I think this season we'll see something right in the middle of his two halves last year. The good news is he didn't play winter ball this year, so he hopefully won't get worn out midway through this season like he seemed to last year. Of course, his first half may have been a bit of an aberration as major league pitchers get used to him.

He's not going to be a superstar hitter or anything, but I think it's reasonable to expect something around a .280/.320/.400 line which, for a 23-year-old shortstop is pretty darn good. His speed is also killer -- he'll have a chance to win the NL steals crown year in and year out unless Billy Hamilton is as good as advertised. Segura's defense is also underrated. He's probably not a gold glover, but he'll stick at shortstop as long as the Brewers need him to.

Overall, I think Segura could end up having a similar career to Asdrubal Cabrera without the precipitous drop-off last season. Segura will probably be a little better, and will certainly steal more bases, but I think it's a fair comp for the most part. Of course, he so far has been unwilling to sign a contract extension with the Brewers and seems to be waiting for a larger deal, so who knows whether he'll be a Brewer after a few more years.

4. Are there any current backups or prospects you expect to make an impact this season? Who?

Not really, sadly. I think the Brewers' depth is their biggest weakness this season. They are a playoff contender, but one or two key injuries may effect the Brewers more than they would any other team. None of the back-ups on the current 25-man roster can hit a lick. Logan Schafer, Jeff Bianchi, Martin Maldonado...they're all defensive specialists, more or less. Rickie Weeks hasn't hit since 2012. Lyle Overbay hasn't hit since 2010.

And, as has been stated by plenty of people over the offseason, the Brewers minor league system is not great, at least not in the upper levels. If Ryan Braun is forced to miss time due to injury, or any other outfielders for that matter, it's possible Caleb Gindl could be a bright spot in a platoon role. Other than him, I'm not sure I see any hitters doing much of anything.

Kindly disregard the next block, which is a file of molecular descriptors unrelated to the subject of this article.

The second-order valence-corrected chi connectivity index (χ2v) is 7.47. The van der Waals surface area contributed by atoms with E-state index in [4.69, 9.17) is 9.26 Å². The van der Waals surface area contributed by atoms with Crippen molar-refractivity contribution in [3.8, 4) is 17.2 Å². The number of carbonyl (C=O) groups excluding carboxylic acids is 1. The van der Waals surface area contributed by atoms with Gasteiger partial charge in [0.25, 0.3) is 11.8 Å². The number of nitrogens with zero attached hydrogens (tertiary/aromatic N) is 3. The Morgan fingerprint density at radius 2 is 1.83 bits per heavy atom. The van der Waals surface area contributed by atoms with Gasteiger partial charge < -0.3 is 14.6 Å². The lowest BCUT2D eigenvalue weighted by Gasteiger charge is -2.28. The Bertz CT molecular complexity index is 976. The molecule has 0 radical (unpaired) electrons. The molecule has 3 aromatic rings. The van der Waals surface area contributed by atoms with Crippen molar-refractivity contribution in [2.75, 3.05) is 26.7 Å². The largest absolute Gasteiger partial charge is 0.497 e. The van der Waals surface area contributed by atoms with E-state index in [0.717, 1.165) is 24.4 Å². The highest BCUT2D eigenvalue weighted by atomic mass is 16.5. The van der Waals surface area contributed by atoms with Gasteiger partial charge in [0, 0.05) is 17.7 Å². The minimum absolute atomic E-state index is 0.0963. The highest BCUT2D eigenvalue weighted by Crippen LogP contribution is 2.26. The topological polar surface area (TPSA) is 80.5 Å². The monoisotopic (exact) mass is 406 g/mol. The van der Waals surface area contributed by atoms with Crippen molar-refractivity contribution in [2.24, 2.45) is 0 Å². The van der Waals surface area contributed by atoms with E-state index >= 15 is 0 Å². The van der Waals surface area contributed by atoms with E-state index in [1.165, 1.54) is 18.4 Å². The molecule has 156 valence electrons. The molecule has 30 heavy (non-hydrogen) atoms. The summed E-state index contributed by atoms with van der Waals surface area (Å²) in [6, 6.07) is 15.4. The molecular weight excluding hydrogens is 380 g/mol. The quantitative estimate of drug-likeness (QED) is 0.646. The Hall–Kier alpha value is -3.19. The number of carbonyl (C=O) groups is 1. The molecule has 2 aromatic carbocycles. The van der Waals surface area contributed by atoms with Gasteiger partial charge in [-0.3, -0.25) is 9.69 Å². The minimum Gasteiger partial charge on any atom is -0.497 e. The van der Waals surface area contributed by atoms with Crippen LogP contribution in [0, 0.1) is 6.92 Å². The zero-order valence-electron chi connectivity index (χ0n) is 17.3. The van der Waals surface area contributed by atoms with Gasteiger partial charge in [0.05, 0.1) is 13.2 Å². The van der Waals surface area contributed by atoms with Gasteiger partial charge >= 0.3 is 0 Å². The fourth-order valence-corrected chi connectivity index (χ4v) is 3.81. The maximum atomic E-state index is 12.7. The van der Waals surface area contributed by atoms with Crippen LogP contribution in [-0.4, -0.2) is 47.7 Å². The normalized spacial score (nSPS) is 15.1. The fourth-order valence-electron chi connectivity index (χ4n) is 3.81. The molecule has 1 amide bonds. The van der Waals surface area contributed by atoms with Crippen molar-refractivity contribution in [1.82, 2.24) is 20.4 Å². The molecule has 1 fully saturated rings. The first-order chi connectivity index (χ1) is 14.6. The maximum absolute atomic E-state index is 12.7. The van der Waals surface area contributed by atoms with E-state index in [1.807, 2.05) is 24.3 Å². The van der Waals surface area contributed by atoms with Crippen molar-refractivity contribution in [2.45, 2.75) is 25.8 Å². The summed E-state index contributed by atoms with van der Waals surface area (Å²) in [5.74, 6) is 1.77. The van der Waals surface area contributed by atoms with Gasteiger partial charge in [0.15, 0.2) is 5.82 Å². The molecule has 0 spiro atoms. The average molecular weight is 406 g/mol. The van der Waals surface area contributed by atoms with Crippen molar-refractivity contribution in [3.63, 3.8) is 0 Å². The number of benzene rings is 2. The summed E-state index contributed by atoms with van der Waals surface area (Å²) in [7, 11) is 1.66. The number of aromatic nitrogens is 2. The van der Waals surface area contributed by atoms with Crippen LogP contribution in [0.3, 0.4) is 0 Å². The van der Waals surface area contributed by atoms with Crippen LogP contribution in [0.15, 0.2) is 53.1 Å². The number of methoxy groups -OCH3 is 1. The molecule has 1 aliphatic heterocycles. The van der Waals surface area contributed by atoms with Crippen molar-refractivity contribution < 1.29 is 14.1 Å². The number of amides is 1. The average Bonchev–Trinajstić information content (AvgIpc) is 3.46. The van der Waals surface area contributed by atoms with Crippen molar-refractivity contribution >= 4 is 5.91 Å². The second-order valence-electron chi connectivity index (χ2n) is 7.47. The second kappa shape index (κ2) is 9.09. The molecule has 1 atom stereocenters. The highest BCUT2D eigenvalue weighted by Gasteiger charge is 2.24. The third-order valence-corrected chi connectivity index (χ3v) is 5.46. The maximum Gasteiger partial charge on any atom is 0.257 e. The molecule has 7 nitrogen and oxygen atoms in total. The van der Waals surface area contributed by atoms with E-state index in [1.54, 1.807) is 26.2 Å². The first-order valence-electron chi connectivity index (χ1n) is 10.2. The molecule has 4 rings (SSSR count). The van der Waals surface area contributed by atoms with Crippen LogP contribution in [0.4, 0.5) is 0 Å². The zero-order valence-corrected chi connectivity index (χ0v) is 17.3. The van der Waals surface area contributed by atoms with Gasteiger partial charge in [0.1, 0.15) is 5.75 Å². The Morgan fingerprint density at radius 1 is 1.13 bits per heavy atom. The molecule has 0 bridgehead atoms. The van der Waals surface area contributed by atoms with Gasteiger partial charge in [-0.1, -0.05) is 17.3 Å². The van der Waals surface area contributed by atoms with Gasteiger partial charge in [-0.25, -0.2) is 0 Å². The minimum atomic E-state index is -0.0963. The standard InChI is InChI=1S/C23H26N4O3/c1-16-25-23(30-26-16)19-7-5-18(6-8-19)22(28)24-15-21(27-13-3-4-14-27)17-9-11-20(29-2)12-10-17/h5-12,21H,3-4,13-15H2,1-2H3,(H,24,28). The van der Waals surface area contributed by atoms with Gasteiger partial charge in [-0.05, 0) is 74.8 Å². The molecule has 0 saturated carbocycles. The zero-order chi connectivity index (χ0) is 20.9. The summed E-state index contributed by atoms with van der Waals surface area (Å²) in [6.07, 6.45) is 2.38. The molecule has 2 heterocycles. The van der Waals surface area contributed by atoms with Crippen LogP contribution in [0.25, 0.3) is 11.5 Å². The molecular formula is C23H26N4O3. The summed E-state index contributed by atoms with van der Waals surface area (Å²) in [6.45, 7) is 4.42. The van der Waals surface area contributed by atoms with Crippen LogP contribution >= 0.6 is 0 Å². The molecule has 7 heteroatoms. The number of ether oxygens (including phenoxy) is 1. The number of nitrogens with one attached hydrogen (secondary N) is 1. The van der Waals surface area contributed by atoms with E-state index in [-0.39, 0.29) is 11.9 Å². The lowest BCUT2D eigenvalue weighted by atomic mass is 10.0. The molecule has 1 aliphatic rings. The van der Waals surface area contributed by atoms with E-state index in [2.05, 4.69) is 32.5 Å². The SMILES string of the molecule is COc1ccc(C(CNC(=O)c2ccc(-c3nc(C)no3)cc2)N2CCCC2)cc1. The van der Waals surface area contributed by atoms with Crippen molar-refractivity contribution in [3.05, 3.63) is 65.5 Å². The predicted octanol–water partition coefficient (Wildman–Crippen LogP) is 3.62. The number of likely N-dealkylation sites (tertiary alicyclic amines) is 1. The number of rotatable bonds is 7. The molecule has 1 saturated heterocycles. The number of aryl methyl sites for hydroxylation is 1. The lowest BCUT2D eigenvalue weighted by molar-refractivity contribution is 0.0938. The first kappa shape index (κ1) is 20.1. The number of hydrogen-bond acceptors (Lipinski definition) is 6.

On the pitching side, Jimmy Nelson could be pretty good if he is needed in the starting rotation. He's probably the best prospect the Brewers have right now, and a fringe top-100 guy. But Tyler Thornburg will be the first player moved into the rotation if a starter gets hurt, so Nelson will need a couple guys to go down before he gets a chance.

5. I recently noticed that Khris Davis positively tore up the minors prior to replacing Ryan Braun last year, but I don't recall reading much about him as a prospect. What was the knock on him that kept him from being touted more? And what do you expect out of him this season?

I absolutely love, love, love Khris Davis and championed his cause throughout spring training last year, albeit for the first base job after Corey Hart went down.

The thing with Davis, is he has always hit. He's shown an outstanding understanding of the strike zone, consistently posting big OBP numbers in the minors. He also put up surprisingly good home run totals despite not being the biggest guy. However, he was always a bit old for each minor league level and didn't advance to Triple-A until 2012 when he was 24 years old. But he hit the cover off the ball that year, with a .350/.451/.604 line and 15 homers.

That make people pay attention a little bit more to him and, going into last year, he finally made some top-20 organizational prospect lists. But his age was a factor, along with his inability to play any position more difficult than left field. He also has/had a bit of a big swing, which could have some holes.

Still, there's no reason to bet against Davis at this point. He's proven in the minors he can hit, and he proved it in the majors last year with a 949 OPS and 11 home runs in 56 games. The Brewers certainly believe in him, so much so that they traded Norichika Aoki and moved Ryan Braun to right field just to open up a spot for Davis. He won't be as good as he was in his call-up last season, but he can be a similar hitter to what Corey Hart had been for the Brewers, I think.

6. Speaking of Braun, what's up with his thumb? Why wasn't this addressed last year?